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Biden delivers ‘Christmas address’ from White House: ‘We have become too divided’

(WASHINGTON) — President Joe Biden delivered what the White House called a “Christmas address” Thursday afternoon where he emphasized unity, reflection and kindness as 2022 comes to end.

Biden said he hopes “this holiday season will drain the poison that has infected our politics and set us against one another” and mark “a fresh start for our nation — because there’s so much that unites us as Americans, so much more that unites us than divides us.”

“Our politics has gotten so angry, so mean, so partisan, and too often we see each other as enemies, not as neighbors, as Democrats or Republicans, not as fellow Americans. We have become too divided,” he said. “But as tough as these times have been, if we look a little closer, we see bright spots all across the country. The strength and determination, the resilience that’s long defined America. We’re surely making progress.”

“Things are getting better. COVID no longer controls our lives. Our kids are back in school. People are back to work,” he continued. “So, my hope this Christmas season is that we take a few moments of quiet reflection, find that stillness in the heart of Christmas, that’s at the heart of Christmas, and look, really look at each other not as Democrats or Republicans, not as members of Team Red or Team Blue, but as who we really are.”

Biden acknowledged the holidays can be a time of “great pain and terrible loneliness” for many Americans, reminding that 50 years ago this week he lost his first wife, Neilia, and infant daughter, Naomi, in a car accident while his family was out shopping for a Christmas tree.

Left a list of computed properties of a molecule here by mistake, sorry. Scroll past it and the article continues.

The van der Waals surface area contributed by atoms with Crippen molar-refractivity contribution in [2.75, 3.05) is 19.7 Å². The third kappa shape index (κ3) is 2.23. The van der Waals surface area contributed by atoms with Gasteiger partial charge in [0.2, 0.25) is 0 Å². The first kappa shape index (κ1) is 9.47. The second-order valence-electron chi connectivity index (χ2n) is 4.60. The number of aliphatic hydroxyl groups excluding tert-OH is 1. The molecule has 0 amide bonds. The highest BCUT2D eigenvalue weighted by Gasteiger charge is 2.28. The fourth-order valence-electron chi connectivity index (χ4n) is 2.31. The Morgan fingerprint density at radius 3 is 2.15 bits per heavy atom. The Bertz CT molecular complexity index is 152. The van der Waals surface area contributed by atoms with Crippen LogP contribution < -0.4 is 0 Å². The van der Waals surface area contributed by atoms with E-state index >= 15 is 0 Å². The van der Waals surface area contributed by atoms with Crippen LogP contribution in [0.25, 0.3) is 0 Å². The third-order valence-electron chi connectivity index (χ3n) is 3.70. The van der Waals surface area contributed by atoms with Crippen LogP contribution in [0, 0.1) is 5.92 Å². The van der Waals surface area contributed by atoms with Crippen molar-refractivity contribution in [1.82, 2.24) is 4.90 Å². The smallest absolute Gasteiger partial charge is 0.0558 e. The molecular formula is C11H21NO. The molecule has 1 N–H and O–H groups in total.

“Here’s what I learned long ago: No one can ever know what someone else is going through,” he said. “That’s why sometimes the smallest act of kindness can mean so much. A simple smile. A hug. An unexpected phone call. A quiet cup of coffee. Simple acts of kindness that can lift a spirit, provide comfort, and perhaps, maybe even save a life.”

The speech was teased as focusing “on what unites us as Americans, his optimism for the year ahead, and wishing Americans joy in the coming year,” the White House said.

“We are truly blessed to live in this nation. And I truly hope we take the time to look out for one another — not at one another — look out for one another,” Biden said. “So this Christmas, let’s spread a little kindness,” he added.

Biden’s address follows a powerful address from Ukraine’s President Volodymyr Zelenskyy to Congress where the wartime leader invoked the Battle of the Bulge at Christmastime during World War II and reminded Americans of shared values during the holidays as Russian continues its violent invasion of Ukraine.

“Just like the brave American soldiers which held their lines and fought back Hitler’s forces during the Christmas of 1944, brave Ukrainian soldiers are doing the same to Putin’s forces this Christmas,” Zelenskyy said.

“Ladies and gentlemen, Americans, in two days we will celebrate Christmas. Maybe candlelit. Not because it’s more romantic, no, but because there will not be, there will be no electricity,” he continued. “We’ll celebrate Christmas. Celebrate Christmas and, even if there is no electricity, the light of our faith in ourselves will not be put out.”

The speech has drawn comparisons to Winston Churchill’s address to Congress 81 years ago — seeking U.S. help to repel the German invasion of Europe.

“On this special Christmastime, I want to thank you, all of you. I thank every American family which cherishes the warmth of its home and wishes the same warmth to other people,” Zelenskyy said.

Biden’s remarks Thursday also came as Senate lawmakers reach a deal on the massive $1.7 trillion government funding bill, which includes $45 billion to Ukraine. That funding has faced resistance from House Republicans, days before they take control of the chamber.

The president spoke earlier in the day from the Oval Office with a warning on “dangerous” winter weather conditions impacting the country and encouraged anyone planning on traveling for the holidays to “leave now” before it gets worse.

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